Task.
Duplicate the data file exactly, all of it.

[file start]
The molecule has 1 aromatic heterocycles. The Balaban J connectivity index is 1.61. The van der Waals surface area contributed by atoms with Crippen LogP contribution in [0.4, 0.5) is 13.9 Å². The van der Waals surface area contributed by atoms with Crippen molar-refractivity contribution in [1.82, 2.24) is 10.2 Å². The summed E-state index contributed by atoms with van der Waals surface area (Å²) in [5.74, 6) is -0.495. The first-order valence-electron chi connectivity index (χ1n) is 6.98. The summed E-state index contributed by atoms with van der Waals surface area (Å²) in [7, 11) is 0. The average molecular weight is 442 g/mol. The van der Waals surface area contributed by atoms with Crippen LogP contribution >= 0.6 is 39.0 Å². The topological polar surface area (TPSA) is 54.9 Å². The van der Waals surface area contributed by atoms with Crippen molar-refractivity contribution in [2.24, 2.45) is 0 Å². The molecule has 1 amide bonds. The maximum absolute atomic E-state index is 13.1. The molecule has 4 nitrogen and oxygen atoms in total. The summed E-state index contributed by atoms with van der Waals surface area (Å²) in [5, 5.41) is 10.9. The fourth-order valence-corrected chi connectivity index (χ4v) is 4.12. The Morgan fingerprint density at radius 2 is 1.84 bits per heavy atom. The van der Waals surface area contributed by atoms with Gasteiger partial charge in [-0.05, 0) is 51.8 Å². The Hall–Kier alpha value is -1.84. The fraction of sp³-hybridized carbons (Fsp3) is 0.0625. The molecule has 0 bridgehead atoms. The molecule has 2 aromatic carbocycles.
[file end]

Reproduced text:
The molecule has 1 aromatic heterocycles. The Balaban J connectivity index is 1.61. The van der Waals surface area contributed by atoms with Crippen LogP contribution in [0.4, 0.5) is 13.9 Å². The van der Waals surface area contributed by atoms with Crippen molar-refractivity contribution in [1.82, 2.24) is 10.2 Å². The summed E-state index contributed by atoms with van der Waals surface area (Å²) in [5.74, 6) is -0.495. The first-order valence-electron chi connectivity index (χ1n) is 6.98. The summed E-state index contributed by atoms with van der Waals surface area (Å²) in [7, 11) is 0. The average molecular weight is 442 g/mol. The van der Waals surface area contributed by atoms with Crippen LogP contribution >= 0.6 is 39.0 Å². The topological polar surface area (TPSA) is 54.9 Å². The van der Waals surface area contributed by atoms with Crippen molar-refractivity contribution in [2.24, 2.45) is 0 Å². The molecule has 1 amide bonds. The maximum absolute atomic E-state index is 13.1. The molecule has 4 nitrogen and oxygen atoms in total. The summed E-state index contributed by atoms with van der Waals surface area (Å²) in [5, 5.41) is 10.9. The fourth-order valence-corrected chi connectivity index (χ4v) is 4.12. The Morgan fingerprint density at radius 2 is 1.84 bits per heavy atom. The van der Waals surface area contributed by atoms with Gasteiger partial charge in [-0.05, 0) is 51.8 Å². The Hall–Kier alpha value is -1.84. The fraction of sp³-hybridized carbons (Fsp3) is 0.0625. The molecule has 0 bridgehead atoms. The molecule has 2 aromatic carbocycles.